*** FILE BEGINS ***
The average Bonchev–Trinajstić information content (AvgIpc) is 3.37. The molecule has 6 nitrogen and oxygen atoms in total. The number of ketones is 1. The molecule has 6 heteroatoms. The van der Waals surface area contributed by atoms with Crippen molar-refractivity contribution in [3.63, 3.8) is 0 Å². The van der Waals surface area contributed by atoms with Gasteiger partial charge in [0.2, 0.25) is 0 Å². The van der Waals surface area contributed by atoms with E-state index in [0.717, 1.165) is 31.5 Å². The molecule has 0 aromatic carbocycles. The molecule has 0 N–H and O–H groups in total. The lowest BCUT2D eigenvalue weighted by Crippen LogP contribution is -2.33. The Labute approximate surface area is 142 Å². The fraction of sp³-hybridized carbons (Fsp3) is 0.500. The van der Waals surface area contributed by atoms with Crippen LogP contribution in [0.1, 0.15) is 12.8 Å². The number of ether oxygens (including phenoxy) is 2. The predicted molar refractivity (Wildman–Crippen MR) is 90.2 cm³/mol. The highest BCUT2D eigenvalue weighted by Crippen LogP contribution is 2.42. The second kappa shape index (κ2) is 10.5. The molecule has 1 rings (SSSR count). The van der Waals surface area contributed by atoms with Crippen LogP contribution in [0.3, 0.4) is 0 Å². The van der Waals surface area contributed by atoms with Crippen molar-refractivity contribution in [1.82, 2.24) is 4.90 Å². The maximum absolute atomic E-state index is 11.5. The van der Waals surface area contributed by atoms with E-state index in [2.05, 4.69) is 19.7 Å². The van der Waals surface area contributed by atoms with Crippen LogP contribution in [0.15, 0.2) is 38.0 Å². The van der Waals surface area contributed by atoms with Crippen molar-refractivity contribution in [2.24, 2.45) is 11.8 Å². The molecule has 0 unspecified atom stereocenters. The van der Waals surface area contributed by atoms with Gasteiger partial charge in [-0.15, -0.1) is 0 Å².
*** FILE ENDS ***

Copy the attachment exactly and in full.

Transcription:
The average Bonchev–Trinajstić information content (AvgIpc) is 3.37. The molecule has 6 nitrogen and oxygen atoms in total. The number of ketones is 1. The molecule has 6 heteroatoms. The van der Waals surface area contributed by atoms with Crippen molar-refractivity contribution in [3.63, 3.8) is 0 Å². The van der Waals surface area contributed by atoms with Gasteiger partial charge in [0.2, 0.25) is 0 Å². The van der Waals surface area contributed by atoms with E-state index in [0.717, 1.165) is 31.5 Å². The molecule has 0 aromatic carbocycles. The molecule has 0 N–H and O–H groups in total. The lowest BCUT2D eigenvalue weighted by Crippen LogP contribution is -2.33. The Labute approximate surface area is 142 Å². The fraction of sp³-hybridized carbons (Fsp3) is 0.500. The van der Waals surface area contributed by atoms with Crippen LogP contribution in [0.1, 0.15) is 12.8 Å². The number of ether oxygens (including phenoxy) is 2. The predicted molar refractivity (Wildman–Crippen MR) is 90.2 cm³/mol. The highest BCUT2D eigenvalue weighted by Crippen LogP contribution is 2.42. The second kappa shape index (κ2) is 10.5. The molecule has 1 rings (SSSR count). The van der Waals surface area contributed by atoms with Crippen LogP contribution in [0.3, 0.4) is 0 Å². The van der Waals surface area contributed by atoms with Crippen molar-refractivity contribution in [1.82, 2.24) is 4.90 Å². The maximum absolute atomic E-state index is 11.5. The van der Waals surface area contributed by atoms with E-state index in [2.05, 4.69) is 19.7 Å². The van der Waals surface area contributed by atoms with Crippen LogP contribution in [0.15, 0.2) is 38.0 Å². The van der Waals surface area contributed by atoms with Crippen molar-refractivity contribution in [2.24, 2.45) is 11.8 Å². The molecule has 0 unspecified atom stereocenters. The van der Waals surface area contributed by atoms with Gasteiger partial charge in [-0.15, -0.1) is 0 Å².